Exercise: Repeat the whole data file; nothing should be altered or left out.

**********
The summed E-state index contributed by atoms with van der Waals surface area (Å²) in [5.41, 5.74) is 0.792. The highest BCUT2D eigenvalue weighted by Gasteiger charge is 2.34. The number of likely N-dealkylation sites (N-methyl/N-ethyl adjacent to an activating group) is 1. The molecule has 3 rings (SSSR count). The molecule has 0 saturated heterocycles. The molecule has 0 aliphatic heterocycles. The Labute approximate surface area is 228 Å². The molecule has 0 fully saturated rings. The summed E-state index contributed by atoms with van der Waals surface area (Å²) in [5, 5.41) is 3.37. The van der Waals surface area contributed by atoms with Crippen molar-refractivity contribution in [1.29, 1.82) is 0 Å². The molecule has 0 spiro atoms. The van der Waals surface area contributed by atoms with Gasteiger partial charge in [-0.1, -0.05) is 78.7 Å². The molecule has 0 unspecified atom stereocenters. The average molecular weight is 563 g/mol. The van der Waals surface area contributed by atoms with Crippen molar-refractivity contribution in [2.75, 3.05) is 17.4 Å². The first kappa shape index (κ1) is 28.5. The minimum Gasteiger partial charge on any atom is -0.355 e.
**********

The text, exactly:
The summed E-state index contributed by atoms with van der Waals surface area (Å²) in [5.41, 5.74) is 0.792. The highest BCUT2D eigenvalue weighted by Gasteiger charge is 2.34. The number of likely N-dealkylation sites (N-methyl/N-ethyl adjacent to an activating group) is 1. The molecule has 3 rings (SSSR count). The molecule has 0 saturated heterocycles. The molecule has 0 aliphatic heterocycles. The Labute approximate surface area is 228 Å². The molecule has 0 fully saturated rings. The summed E-state index contributed by atoms with van der Waals surface area (Å²) in [5, 5.41) is 3.37. The van der Waals surface area contributed by atoms with Crippen molar-refractivity contribution in [1.29, 1.82) is 0 Å². The molecule has 0 spiro atoms. The van der Waals surface area contributed by atoms with Gasteiger partial charge in [-0.1, -0.05) is 78.7 Å². The molecule has 0 unspecified atom stereocenters. The average molecular weight is 563 g/mol. The van der Waals surface area contributed by atoms with Crippen molar-refractivity contribution in [2.75, 3.05) is 17.4 Å². The first kappa shape index (κ1) is 28.5. The minimum Gasteiger partial charge on any atom is -0.355 e.